TarDiS: Targets and Dynamics in Speech

Lead Research Organisation: University of Manchester
Department Name: Arts Languages and Cultures

Abstract

Speech is a physical phenomenon: it can be represented as a series of vocal tract movements, or as sound waves. However, in order for speech to serve a communicative function, it also must include more abstract components, building blocks that pair these physical phenomena with linguistic meaning. For instance, the vowel /ai/ in a word like 'kite', can be represented in multiple ways. Physiologically, it involves tongue movement from a lower and more far back position to the high front corner of the mouth, but at the same time /ai/ is an abstract category, a family of sounds brought together by their joint meaningful function. The vowel /ai/ is a contrastive unit in English, one that makes words like 'kite' different from words like 'kit'.

Most native speakers of English never need to ponder the nature of the category /ai/, yet they somehow acquire a systematic mapping that links the physical form of /ai/ with its meaning. To linguists, understanding this process holds the key to understanding how language works. It is by this type of mapping that a movement of the tongue acquires linguistic meaning.

This research project sets out to probe the nature of vowel categories like /ai/, and more specifically what their abstract representations must contain in order to successfully model variation observed in speech. This is an old problem in speech science, which we intend to approach using a novel type of data: combination of computational modelling, measurements of tongue movement based on tracking such movement in a magnetic field, and images of tongue acquired with ultrasound, as well as the audio signal. We will record such data from twenty native speakers from a single speech community (West Yorkshire) pronouncing all vowels in their variety of English. We will then consider various abstract features that we can derive from the physical signal, and the minimum number of such features needed to successfully capture all vowel categories. For instance, we want to know whether vowels such as /ai/ are best modelled as consisting of one or two elements, and how much information about movement we need to encode in order to successfully model /ai/ within a vowel system.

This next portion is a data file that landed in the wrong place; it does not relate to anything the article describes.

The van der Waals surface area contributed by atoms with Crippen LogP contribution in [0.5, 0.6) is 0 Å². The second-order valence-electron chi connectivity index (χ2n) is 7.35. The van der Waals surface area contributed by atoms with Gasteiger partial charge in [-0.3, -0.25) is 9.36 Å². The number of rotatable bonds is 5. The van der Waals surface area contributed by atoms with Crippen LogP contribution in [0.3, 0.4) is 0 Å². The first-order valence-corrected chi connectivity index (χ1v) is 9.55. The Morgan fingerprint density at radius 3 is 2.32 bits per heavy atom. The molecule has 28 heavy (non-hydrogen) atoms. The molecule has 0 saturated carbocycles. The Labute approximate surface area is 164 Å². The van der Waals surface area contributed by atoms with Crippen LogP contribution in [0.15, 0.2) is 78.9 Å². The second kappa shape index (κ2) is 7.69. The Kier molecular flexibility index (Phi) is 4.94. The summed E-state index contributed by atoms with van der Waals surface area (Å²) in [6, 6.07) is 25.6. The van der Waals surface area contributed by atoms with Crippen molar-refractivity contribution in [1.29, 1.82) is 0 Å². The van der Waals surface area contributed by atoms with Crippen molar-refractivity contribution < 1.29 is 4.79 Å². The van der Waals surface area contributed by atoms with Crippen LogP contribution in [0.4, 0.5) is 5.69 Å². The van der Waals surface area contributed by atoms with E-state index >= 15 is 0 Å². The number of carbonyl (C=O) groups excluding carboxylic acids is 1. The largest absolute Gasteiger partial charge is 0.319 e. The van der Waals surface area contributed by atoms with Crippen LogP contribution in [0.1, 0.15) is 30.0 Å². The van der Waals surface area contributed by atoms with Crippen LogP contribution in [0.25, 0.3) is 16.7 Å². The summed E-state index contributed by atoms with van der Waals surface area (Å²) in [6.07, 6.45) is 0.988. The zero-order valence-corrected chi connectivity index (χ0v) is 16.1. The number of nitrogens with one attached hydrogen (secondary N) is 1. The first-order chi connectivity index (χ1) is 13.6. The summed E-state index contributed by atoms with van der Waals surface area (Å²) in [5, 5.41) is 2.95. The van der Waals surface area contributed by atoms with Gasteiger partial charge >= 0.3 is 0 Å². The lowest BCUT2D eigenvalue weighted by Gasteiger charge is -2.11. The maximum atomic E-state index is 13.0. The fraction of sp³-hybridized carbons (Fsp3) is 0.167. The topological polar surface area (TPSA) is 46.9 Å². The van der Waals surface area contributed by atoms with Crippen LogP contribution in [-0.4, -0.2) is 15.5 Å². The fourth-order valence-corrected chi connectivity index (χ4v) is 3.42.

We will extend the implications of our findings to practical applications. Although vowel categories and vowel targets do not feature overtly in natural acquisition of language, they become important in situations where explicit speech instruction plays a role, such as speech therapy. The more we understand about the nature of speech sounds, the more successful we can be in teaching them. Therefore, we will present our findings on speech goals from a theoretical modelling perspective to clinical speech researchers and clinical practitioners, and engage them in a discussion of how such abstract speech targets can be used as tools in speech therapy.

Planned Impact

Our research focuses on the nature of vowel categories, and especially the relationship between underlying tongue movement and the resulting sound. A group of users that stands to benefit from this research is SLT (Speech and Language Therapy) practitioners, and ultimately also the clients they treat.